I consciously sought to talk with about an even mix of men and women (there were not a lot of racial or ethnic minorities in the crowd that I could see). I have found that if I make it clear that I am a political scientist doing research (I show them my business card), and not a member of the media, people at these rallies are only too glad to talk to me, and in great depth. I began by asking them if they were supporting Trump, and if so, why. From there I probed more deeply, asking about the previous candidates they may have supported, what they thought of Trump’s stances on issues and his qualifications for office, and how strongly they were committed to voting for him. As much as possible, however, I let them take charge of the conversation. My goal was to elicit a more thorough understanding of what they thought of Trump than one can get through the more fixed interview protocol used in surveys.
It quickly became clear that two themes dominated the thinking of Trump supporters. The first, expressed – unprompted by me – by every person I talked to, was economic anxiety. Interestingly, that anxiety was not directed so much at their own situation but toward that of their children, or others close to them.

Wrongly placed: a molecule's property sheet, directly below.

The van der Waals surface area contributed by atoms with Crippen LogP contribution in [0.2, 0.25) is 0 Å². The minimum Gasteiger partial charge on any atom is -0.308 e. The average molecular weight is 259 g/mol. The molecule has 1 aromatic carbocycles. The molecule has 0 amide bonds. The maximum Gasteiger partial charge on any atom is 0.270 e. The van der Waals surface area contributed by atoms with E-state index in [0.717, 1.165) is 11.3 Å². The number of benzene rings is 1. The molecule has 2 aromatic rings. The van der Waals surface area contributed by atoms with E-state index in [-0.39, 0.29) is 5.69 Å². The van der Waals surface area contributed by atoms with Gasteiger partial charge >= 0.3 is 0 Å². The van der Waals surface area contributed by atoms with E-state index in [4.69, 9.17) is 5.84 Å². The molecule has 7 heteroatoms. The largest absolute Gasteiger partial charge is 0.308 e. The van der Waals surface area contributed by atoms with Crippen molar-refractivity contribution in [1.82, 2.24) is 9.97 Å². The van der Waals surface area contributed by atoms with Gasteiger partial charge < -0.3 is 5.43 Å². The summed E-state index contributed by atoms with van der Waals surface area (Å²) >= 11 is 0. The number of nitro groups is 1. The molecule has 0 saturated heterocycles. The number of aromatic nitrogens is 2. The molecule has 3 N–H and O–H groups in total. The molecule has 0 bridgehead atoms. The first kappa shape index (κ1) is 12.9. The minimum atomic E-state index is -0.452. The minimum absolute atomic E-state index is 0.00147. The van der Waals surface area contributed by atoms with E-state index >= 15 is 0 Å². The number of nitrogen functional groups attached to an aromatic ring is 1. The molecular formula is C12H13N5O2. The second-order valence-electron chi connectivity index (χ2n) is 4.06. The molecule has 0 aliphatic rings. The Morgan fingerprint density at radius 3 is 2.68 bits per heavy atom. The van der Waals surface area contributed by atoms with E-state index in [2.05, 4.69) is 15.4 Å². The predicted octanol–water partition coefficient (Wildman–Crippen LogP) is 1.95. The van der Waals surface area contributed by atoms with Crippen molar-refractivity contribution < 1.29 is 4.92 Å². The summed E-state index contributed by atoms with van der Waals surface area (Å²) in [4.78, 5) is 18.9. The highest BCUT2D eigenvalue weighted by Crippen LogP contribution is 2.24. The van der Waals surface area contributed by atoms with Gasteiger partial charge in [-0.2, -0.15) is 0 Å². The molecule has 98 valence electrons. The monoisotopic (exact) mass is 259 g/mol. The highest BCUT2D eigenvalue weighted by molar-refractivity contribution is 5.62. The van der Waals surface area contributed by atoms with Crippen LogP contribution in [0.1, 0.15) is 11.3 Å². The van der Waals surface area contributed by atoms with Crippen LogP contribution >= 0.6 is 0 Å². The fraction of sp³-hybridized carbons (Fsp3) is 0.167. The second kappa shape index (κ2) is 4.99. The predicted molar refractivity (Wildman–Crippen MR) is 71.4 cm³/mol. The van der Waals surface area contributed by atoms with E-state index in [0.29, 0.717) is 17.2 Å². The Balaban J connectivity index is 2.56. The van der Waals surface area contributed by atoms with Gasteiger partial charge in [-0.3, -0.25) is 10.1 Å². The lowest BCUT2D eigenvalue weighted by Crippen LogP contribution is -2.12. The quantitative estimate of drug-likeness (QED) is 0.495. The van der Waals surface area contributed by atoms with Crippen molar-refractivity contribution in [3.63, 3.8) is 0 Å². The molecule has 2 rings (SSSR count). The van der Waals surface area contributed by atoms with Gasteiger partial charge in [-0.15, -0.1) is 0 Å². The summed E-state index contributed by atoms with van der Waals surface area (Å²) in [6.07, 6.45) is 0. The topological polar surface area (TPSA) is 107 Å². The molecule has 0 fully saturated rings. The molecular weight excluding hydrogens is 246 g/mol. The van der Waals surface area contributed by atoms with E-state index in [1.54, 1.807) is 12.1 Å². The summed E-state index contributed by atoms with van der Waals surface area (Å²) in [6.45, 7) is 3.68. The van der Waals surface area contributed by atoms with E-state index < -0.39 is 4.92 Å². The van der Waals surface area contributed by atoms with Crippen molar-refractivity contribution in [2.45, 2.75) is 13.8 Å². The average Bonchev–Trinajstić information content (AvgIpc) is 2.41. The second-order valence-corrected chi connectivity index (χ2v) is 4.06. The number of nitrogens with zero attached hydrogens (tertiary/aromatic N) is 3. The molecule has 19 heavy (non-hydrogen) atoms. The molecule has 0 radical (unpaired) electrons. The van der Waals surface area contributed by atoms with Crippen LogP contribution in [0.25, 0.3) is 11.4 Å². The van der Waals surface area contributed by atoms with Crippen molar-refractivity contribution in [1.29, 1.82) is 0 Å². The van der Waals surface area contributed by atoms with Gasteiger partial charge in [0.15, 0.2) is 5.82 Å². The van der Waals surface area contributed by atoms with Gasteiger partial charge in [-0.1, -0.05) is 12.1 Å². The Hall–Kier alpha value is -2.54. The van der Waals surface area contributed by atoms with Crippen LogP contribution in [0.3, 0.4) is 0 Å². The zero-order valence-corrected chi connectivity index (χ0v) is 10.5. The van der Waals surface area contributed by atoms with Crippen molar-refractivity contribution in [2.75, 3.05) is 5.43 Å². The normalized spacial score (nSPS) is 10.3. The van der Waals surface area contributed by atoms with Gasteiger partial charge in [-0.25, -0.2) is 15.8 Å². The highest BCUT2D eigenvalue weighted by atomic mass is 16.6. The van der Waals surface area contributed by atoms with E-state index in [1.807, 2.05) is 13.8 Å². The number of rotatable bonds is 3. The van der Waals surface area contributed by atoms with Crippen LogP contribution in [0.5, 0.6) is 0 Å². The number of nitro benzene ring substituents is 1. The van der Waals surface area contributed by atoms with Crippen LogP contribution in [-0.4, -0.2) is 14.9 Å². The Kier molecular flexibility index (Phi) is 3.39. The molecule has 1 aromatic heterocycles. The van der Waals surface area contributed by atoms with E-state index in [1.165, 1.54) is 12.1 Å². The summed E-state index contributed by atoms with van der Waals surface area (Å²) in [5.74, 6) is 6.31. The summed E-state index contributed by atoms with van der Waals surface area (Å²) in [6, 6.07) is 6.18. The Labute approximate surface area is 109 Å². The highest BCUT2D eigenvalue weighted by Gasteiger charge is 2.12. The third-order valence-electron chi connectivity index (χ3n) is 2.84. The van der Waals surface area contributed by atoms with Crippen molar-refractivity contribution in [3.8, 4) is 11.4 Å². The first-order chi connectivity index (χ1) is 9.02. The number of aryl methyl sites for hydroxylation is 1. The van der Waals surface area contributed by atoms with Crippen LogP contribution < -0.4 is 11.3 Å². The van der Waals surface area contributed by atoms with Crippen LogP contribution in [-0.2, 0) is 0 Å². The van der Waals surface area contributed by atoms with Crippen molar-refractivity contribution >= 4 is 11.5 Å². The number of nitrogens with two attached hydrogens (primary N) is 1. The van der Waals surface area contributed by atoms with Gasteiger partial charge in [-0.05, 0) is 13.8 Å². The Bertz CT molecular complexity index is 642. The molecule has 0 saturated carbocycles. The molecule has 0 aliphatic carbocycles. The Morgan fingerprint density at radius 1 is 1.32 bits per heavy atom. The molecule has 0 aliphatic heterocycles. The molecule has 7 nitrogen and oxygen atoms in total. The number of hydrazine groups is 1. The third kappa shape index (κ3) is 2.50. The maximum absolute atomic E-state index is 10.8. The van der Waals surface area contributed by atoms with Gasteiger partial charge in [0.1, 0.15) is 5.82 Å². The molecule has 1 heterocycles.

One women, in her forties, got emotional as she told me her daughter and son-in-law were about to have twins. “They work so very hard,” she said, “and yet they aren’t getting ahead.” A second woman, who appeared to be in her early thirties, and who is a nurse, said students graduating from nursing school today are starting at salaries $10 lower than what she earned starting out a decade earlier. “That’s not enough to pay off their loans,” she observed. She said she had been an Obama supporter, in part because she backed Obamacare, but she now thought the health care law was a disaster for both providers and consumers. A third woman told me she was a first-generation immigrant who was attracted to Trump because she believed in capitalism. “I’ve lived under socialism,” she told me. “I want capitalism.” Like many of the people I talked to, she liked Trump because of his business background, and his lack of political experience, both of which she saw as virtues.